The tech arms race
Once you have got past the tourists outside, there is a surprising calm in the Wheels Up offices (it possibly helped that Kenny Dichter, the founder of Wheels Up, was not in that day). But one of the things you quickly realise is how important tech is to the company. The office is full of programmers, digital marketing experts, people who specialise in user experience, apps, systems and artificial intelligence. There is a lot of concentration and analysis taking place.
Tech has been important to the company since it launched; in fact its first official hire was Terrance Truta, its chief technical officer. Since then it has hired more than 50 tech specialists (since Wheels Up launched five years ago they have only lost two tech staff one to Apple and the other to Google).
Dan Crowe, the company’s chief information officer and executive vice president, joined from Weight Watchers, where he led the digital strategy of this very different membership company. Before that he led a team of 1,200 people at IBM and also grew Autotrader.com (the same company that ended up buying their CFO’s former company) from a start-up to one of the biggest car buying sites. He clearly loves his job at Wheels Up.
“Hiring tech people is hard and I spend a lot of time doing it,” says Crowe, “but there are a lot of benefits in working here. They get to create products that people use – and improve their experience – and we are growing fast.” He adds that they also have a we work standard table tennis table.
Crowe says that Wheels Up are constantly trying to improve how customers interact digitally. This week it launched a product that allows people – such as personal assistants – to track flights in real time. Crowe says that staff are spending a lot of time understanding data. “Anyone who knows the industry can predict the top 30 peak days,” he says. “You need AI to predict the next 30 days and the next 30.”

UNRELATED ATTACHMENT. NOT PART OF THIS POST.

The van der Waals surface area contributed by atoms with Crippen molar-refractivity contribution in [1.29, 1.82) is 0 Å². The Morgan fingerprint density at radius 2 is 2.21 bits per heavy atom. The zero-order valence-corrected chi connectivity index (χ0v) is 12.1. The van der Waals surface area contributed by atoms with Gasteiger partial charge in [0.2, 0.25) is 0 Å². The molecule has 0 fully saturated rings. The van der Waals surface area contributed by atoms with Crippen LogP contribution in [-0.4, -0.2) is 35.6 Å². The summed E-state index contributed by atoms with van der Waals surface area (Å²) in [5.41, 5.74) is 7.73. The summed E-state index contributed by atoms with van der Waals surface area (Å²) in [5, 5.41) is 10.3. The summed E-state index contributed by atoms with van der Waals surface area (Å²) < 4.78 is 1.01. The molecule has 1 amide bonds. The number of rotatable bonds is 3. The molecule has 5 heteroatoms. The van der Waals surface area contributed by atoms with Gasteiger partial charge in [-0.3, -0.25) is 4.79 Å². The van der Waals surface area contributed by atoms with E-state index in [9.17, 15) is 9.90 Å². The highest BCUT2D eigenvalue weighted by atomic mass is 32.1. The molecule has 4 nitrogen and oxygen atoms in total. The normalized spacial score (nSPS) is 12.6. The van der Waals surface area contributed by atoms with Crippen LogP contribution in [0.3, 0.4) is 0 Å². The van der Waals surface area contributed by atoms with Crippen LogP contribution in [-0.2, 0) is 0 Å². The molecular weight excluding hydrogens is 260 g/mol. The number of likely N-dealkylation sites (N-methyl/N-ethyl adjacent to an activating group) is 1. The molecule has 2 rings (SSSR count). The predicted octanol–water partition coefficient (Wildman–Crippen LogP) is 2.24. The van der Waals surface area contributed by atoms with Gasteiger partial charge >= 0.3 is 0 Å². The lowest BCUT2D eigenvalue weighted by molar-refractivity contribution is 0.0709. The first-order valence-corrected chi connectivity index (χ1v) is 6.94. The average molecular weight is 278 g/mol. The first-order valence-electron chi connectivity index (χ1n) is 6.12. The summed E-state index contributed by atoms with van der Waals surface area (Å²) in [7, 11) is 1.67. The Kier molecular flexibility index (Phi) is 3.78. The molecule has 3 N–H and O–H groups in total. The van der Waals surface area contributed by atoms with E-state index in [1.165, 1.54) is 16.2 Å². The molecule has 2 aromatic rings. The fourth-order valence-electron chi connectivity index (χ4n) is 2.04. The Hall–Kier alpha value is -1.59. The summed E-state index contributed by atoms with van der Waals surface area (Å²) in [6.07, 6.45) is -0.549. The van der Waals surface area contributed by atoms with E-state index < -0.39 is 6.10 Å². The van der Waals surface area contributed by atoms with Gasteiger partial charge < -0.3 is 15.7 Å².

Wheels Up is just one business aviation company that sees technology as a priority.
Vista Global last week formally launched TechX, its new technology company. “The pressure from the client side will be, over the years, to have the highest level of technological platform,” says Thomas Flohr, founder of Vista Group (who this week also bought XOJET). “I don’t see the need for every single operator in the world to build their own technology platform, I believe that we have a platform and we will continue to invest in a platform which we can make available for many operators around the world.”
Last year Directional Aviation, the parent of OneSky, launched OneSky Network which also wants to run IT for operators. Last month it bought PrivateFly, the pioneering online booking site.
All of the companies are doing this because customer behaviours are changing.
“We are not far from a world where 50 per cent of SkyJet’s transactions are digital,” says Andrew Collins, president of OneSky’s Skyjet and Sentient Jet. “This can be a high-touching business and we are happy to support customers who want to speak with us as many times as they want. But when I travel I am not a high-touch person. I use Uber, I use hotel apps, I like knowing autonomously that I can move about. We have a lot of customers like that.”
But traditionalists do not need to be too worried. One of the reasons that Wheels Up’s offices have a high proportion of tech specialists is because it likes its salespeople to be out of the office and with customers. The membership company has offices all over the US – including Boston, Miami, Los Angeles and Nashville. Old fashioned referrals and face-to-face sales are still very important to the company.
Business jet companies are watching each other’s tech developments closely. “We had a similar thing when I was at Autotrader,” says Wheels Up’s Crowe. “There is definitely a tech Arms Race going on and it is going to continue.”